Dear Dr. Don,
My daughter has a 401(k) with a company for which she used to work. She is undecided as to whether she should roll it into her current employer’s 401(k) or roll it into an individual retirement account. She said her current employer’s match is very small, and she has been told that the IRA is a better deal for her at 27 years old. What do you think?
— Lynn Layout
The key factors in the decision process are investment choices, account fees and expenses, and tax considerations. It’s common for the ex-employee to want to move the money from his or her previous employer’s plan, but it can make sense to keep it where it is if the plan has low costs and attractive investment options.
I have some money in a 403(b) plan from a former employer I haven’t worked for in a dozen years. I kept the money there because it gave me access to mutual funds that I wouldn’t have in a retail IRA account.
Full disclosure, I have another employer’s 403(b) plan money in a rollover IRA, but I moved it years after I left the employer. I moved it because of a change in the plan’s custodian, not because of the different investment options available to me in the rollover IRA account.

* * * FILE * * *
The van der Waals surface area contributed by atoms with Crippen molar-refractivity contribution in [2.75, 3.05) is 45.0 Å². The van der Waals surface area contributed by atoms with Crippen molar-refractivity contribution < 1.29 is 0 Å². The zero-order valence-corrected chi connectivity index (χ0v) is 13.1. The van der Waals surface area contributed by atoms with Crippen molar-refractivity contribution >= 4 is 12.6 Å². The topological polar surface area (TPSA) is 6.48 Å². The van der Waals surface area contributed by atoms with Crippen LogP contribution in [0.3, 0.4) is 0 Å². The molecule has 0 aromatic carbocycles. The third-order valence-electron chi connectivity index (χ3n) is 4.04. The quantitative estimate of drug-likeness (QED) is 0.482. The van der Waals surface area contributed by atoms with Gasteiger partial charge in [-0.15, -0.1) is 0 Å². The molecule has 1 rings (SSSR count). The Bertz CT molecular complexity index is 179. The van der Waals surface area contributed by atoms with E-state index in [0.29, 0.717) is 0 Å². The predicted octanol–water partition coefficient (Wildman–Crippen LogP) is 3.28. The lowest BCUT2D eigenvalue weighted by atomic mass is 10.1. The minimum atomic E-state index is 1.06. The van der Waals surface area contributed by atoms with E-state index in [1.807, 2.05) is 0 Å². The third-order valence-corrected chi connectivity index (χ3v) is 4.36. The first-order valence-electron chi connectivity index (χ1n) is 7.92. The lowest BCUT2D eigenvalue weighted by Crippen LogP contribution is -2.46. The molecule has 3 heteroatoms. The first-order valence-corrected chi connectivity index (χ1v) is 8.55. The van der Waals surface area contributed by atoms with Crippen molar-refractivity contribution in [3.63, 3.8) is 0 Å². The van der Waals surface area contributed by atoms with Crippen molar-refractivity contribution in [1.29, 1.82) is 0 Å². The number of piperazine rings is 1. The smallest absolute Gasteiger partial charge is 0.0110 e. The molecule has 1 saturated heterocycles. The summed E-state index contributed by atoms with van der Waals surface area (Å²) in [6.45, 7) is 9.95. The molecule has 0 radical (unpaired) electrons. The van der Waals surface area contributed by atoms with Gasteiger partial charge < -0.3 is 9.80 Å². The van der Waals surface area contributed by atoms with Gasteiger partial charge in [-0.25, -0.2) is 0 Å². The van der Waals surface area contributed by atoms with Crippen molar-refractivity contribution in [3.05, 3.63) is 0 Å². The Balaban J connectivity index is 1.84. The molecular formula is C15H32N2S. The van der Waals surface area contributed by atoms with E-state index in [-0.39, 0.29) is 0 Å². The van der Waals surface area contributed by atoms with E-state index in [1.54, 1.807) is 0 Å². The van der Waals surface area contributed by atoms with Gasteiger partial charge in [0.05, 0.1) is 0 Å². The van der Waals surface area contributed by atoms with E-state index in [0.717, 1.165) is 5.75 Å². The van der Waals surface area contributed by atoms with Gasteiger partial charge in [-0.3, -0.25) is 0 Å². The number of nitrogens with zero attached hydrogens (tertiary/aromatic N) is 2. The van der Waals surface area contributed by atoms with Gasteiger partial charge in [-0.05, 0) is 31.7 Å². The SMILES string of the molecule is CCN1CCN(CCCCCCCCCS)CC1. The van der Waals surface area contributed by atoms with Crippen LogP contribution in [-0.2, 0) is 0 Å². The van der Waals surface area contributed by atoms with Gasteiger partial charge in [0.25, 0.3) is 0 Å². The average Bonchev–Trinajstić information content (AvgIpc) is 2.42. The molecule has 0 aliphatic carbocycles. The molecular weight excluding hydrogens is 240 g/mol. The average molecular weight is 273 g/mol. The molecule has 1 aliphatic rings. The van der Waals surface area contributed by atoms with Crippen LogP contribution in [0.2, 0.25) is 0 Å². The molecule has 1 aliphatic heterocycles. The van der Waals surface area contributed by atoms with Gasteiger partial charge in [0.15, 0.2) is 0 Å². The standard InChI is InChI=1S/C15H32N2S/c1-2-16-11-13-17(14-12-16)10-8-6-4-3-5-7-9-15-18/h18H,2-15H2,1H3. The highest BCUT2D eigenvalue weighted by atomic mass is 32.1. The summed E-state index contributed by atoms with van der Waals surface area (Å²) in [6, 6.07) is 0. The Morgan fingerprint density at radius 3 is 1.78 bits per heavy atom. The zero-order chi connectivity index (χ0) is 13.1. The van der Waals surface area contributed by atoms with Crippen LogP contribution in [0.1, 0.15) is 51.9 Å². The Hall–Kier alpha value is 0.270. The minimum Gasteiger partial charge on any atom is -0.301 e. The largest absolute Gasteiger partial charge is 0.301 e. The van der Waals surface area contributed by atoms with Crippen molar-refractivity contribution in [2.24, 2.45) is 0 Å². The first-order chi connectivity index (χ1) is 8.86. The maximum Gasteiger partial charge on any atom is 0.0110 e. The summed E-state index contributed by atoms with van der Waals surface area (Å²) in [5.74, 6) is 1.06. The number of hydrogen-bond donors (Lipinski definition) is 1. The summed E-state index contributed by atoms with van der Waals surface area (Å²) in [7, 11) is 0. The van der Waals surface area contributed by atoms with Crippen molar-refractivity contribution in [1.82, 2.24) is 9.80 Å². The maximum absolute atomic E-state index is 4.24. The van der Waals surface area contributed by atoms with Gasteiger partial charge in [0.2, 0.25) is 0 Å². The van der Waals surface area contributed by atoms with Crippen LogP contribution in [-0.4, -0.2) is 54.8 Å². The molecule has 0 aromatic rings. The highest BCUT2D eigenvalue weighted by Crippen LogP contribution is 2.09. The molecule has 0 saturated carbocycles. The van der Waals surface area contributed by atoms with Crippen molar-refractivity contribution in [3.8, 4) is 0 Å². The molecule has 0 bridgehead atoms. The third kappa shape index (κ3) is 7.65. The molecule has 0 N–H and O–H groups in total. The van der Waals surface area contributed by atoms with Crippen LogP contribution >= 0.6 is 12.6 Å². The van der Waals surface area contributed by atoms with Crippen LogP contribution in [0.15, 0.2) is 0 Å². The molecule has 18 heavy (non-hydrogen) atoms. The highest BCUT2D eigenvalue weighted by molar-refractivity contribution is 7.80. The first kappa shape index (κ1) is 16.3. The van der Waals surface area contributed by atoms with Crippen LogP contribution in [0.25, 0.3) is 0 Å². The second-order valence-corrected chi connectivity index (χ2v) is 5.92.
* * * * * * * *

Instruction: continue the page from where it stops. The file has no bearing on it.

I don’t recommend moving the money into the new employer’s plan unless that plan offers something compelling in terms of investment choices or low annual fees and expenses. The company isn’t going to match a rollover contribution, so that’s not a decision variable.
If your daughter can afford to pay the income taxes that would come due in converting the funds from a tax-deferred retirement account to a Roth IRA account and pay them out of savings rather than out of the account, a Roth IRA rollover account can be the right choice. That is, unless she’s holding company stock in the previous employer’s plan. In that case, she should seek professional tax advice before moving the funds anywhere.
She has to qualify for the rollover into the Roth IRA. If she doesn’t qualify, she may face the intermediate step of rolling the money into a traditional IRA and then converting it to a Roth IRA.
The investment choices, fees and expenses should be the same for a traditional IRA account or a Roth IRA account at the same custodian. She needs to decide how she wants to invest the money before deciding on a custodian. Custodians are banks, brokerage firms and mutual fund families. She can change custodians at a later date if she wants to change where the money is held or how the money is invested.
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